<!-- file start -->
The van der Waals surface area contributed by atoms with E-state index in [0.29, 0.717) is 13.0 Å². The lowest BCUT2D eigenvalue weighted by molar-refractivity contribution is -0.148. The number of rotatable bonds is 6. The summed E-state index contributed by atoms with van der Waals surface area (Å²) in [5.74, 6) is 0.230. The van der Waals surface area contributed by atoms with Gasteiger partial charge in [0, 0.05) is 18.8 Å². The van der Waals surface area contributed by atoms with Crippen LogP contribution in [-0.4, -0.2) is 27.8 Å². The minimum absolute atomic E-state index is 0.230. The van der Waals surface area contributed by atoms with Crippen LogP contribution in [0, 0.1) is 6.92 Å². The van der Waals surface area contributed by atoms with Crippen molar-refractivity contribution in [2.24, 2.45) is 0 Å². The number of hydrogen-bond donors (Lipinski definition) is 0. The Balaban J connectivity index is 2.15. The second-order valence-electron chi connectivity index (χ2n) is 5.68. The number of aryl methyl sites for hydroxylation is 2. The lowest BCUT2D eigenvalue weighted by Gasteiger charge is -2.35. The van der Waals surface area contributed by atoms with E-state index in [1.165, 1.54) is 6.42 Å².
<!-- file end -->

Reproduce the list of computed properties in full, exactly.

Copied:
The van der Waals surface area contributed by atoms with E-state index in [0.29, 0.717) is 13.0 Å². The lowest BCUT2D eigenvalue weighted by molar-refractivity contribution is -0.148. The number of rotatable bonds is 6. The summed E-state index contributed by atoms with van der Waals surface area (Å²) in [5.74, 6) is 0.230. The van der Waals surface area contributed by atoms with Gasteiger partial charge in [0, 0.05) is 18.8 Å². The van der Waals surface area contributed by atoms with Crippen LogP contribution in [-0.4, -0.2) is 27.8 Å². The minimum absolute atomic E-state index is 0.230. The van der Waals surface area contributed by atoms with Crippen LogP contribution in [0, 0.1) is 6.92 Å². The van der Waals surface area contributed by atoms with Crippen molar-refractivity contribution in [2.24, 2.45) is 0 Å². The number of hydrogen-bond donors (Lipinski definition) is 0. The Balaban J connectivity index is 2.15. The second-order valence-electron chi connectivity index (χ2n) is 5.68. The number of aryl methyl sites for hydroxylation is 2. The lowest BCUT2D eigenvalue weighted by Gasteiger charge is -2.35. The van der Waals surface area contributed by atoms with E-state index in [1.165, 1.54) is 6.42 Å².